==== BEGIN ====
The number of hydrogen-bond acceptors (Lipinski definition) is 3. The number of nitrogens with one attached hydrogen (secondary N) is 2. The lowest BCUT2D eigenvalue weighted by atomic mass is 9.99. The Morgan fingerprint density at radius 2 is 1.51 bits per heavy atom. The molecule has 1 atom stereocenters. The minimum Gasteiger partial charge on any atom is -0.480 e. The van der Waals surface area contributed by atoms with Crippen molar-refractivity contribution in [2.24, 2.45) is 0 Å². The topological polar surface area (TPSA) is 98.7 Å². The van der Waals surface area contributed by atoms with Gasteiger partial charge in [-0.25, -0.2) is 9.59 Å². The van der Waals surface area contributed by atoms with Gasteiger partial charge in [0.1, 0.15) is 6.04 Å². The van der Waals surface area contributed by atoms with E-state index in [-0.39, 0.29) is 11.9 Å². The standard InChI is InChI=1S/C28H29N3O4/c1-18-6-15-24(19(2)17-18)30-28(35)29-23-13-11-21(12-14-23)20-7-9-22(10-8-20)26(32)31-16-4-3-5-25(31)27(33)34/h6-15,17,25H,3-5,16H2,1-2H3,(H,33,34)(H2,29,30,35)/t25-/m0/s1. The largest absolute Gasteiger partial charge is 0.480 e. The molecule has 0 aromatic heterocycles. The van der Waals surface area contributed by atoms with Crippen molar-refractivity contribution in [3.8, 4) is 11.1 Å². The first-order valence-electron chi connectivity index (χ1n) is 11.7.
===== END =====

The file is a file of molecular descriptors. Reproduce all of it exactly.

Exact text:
The number of hydrogen-bond acceptors (Lipinski definition) is 3. The number of nitrogens with one attached hydrogen (secondary N) is 2. The lowest BCUT2D eigenvalue weighted by atomic mass is 9.99. The Morgan fingerprint density at radius 2 is 1.51 bits per heavy atom. The molecule has 1 atom stereocenters. The minimum Gasteiger partial charge on any atom is -0.480 e. The van der Waals surface area contributed by atoms with Crippen molar-refractivity contribution in [2.24, 2.45) is 0 Å². The topological polar surface area (TPSA) is 98.7 Å². The van der Waals surface area contributed by atoms with Gasteiger partial charge in [-0.25, -0.2) is 9.59 Å². The van der Waals surface area contributed by atoms with Gasteiger partial charge in [0.1, 0.15) is 6.04 Å². The van der Waals surface area contributed by atoms with E-state index in [-0.39, 0.29) is 11.9 Å². The standard InChI is InChI=1S/C28H29N3O4/c1-18-6-15-24(19(2)17-18)30-28(35)29-23-13-11-21(12-14-23)20-7-9-22(10-8-20)26(32)31-16-4-3-5-25(31)27(33)34/h6-15,17,25H,3-5,16H2,1-2H3,(H,33,34)(H2,29,30,35)/t25-/m0/s1. The largest absolute Gasteiger partial charge is 0.480 e. The molecule has 0 aromatic heterocycles. The van der Waals surface area contributed by atoms with Crippen molar-refractivity contribution in [3.8, 4) is 11.1 Å². The first-order valence-electron chi connectivity index (χ1n) is 11.7.